The Best Managers Have This One Thing

There is a tiny, tiny percent of exceptional managers out there, but every one of them have the same thing in common. Some of us have been lucky to work for them, and know that this one thing can change the course of our careers. It is very similar to teachers. No one will ever forget their favorite teacher and how they shaped us to the people we are today.

This common trait can be summed up in one word: Care. They care about their employees’ professional and even personal development. They actually take a genuine interest in their employee’s well being.

This is why this trait belongs at the very tippy-top of the Millennials’ Hierarchy of Needs pyramid. Only the very best managers do it. Those who do it end up not only getting the best performance out of their employees, but they’re more likely to retain that employee in the long-term.

In the book Second Wave Millennials: Tapping the Potential of America’s Youth, I lay out the Millennials’ Hierarchy of Needs – a framework (or a pyramid) that helps managers prioritizes how they can understand and manage Millennials so they can become the next generation of leaders.   

In earlier blog posts, we talked about the other elements of the pyramid: STRUCTURE at the base — a need for clarity about role and expectations in an organization; FEEDBACK — the need for frequent communication about their progress and how they are performing; then PURPOSE — a need to know why they are doing certain tasks; and then DIRECTION — the need for instructions on how to efficiently and effective perform their job duties.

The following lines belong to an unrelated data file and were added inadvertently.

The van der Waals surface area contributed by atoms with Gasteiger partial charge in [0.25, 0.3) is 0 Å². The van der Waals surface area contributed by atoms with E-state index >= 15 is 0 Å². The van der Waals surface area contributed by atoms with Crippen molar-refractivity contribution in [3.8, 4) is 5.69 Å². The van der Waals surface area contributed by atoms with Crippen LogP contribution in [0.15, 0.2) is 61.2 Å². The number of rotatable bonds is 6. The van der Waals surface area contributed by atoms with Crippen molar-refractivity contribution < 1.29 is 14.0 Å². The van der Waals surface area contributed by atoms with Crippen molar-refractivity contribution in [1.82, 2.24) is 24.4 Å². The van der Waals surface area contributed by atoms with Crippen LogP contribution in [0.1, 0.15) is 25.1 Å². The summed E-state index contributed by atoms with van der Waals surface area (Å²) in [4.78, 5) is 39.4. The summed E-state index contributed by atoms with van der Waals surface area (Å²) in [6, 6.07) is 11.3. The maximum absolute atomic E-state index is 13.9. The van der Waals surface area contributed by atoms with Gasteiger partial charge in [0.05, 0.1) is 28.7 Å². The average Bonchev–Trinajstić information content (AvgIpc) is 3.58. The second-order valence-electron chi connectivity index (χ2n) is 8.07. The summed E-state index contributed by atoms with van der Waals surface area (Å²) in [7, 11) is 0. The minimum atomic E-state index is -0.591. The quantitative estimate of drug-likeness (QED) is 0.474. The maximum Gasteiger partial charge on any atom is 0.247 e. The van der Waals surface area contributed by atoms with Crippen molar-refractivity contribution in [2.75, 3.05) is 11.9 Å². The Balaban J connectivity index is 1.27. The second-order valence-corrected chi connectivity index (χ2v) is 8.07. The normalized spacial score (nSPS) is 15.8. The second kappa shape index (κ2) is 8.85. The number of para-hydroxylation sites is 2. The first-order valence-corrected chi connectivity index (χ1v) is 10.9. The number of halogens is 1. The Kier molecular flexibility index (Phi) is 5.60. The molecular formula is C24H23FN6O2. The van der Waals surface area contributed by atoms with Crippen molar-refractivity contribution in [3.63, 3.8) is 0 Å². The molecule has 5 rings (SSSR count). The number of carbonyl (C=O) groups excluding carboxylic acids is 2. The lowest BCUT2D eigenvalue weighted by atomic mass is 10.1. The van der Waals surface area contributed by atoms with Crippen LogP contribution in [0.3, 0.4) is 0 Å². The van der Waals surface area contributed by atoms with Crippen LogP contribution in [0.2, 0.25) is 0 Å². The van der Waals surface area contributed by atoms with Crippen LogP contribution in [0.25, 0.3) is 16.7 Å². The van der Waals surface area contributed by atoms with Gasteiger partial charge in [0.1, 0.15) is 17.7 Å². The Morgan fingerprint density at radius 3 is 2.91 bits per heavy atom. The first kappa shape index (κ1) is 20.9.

At the very top of the pyramid is CARE.

Millennials were raised by an entire village of people who cared about them – not just their parents, but their coaches, neighbors, friends’ parents, and teachers. This generation gravitates towards authority figures that can develop them into effective leaders. 

As a manager of Millennials, you shouldn’t look at their career like they’re a cog in a machine. What you really should do is dig deep and develop relationships with your team members. This plays directly into the idea that Millennial employees want to be coached more than managed.

I was having a conversation with a manufacturing company in Houston, and the guy I was talking to was managing a group of Millennials. He was telling me about one employee who always came into meetings on time, but within about forty minutes he would always fall asleep. “How could he possibly do that?” the manager asked me.

“Instead of saying, ‘You can’t do that,’ find out why the heck it’s happening,” I said. “Ask him.”

It turned out that a couple of months earlier, the Millennial’s mom had been diagnosed with cancer. He and his sister were taking turns staying up late helping her and doing hospital visits. Every behavior has a root cause, and simple care can get at that root cause.

A manager simply saying, “I’m sorry for what you’re going through,” provides the employee with confidence and trust in that manager and allows them to perform at higher levels. It makes them more motivated to work because they have what they believe to be a positive, trusting relationship with their manager. That’s care.

A happy employee is a productive employee. You don’t make your employees happy with ping-pong tables and latte machines, you make them happy with care. It’s easy to buy a ping-pong table, but the fact is that your employees need more than that.


Warren Wright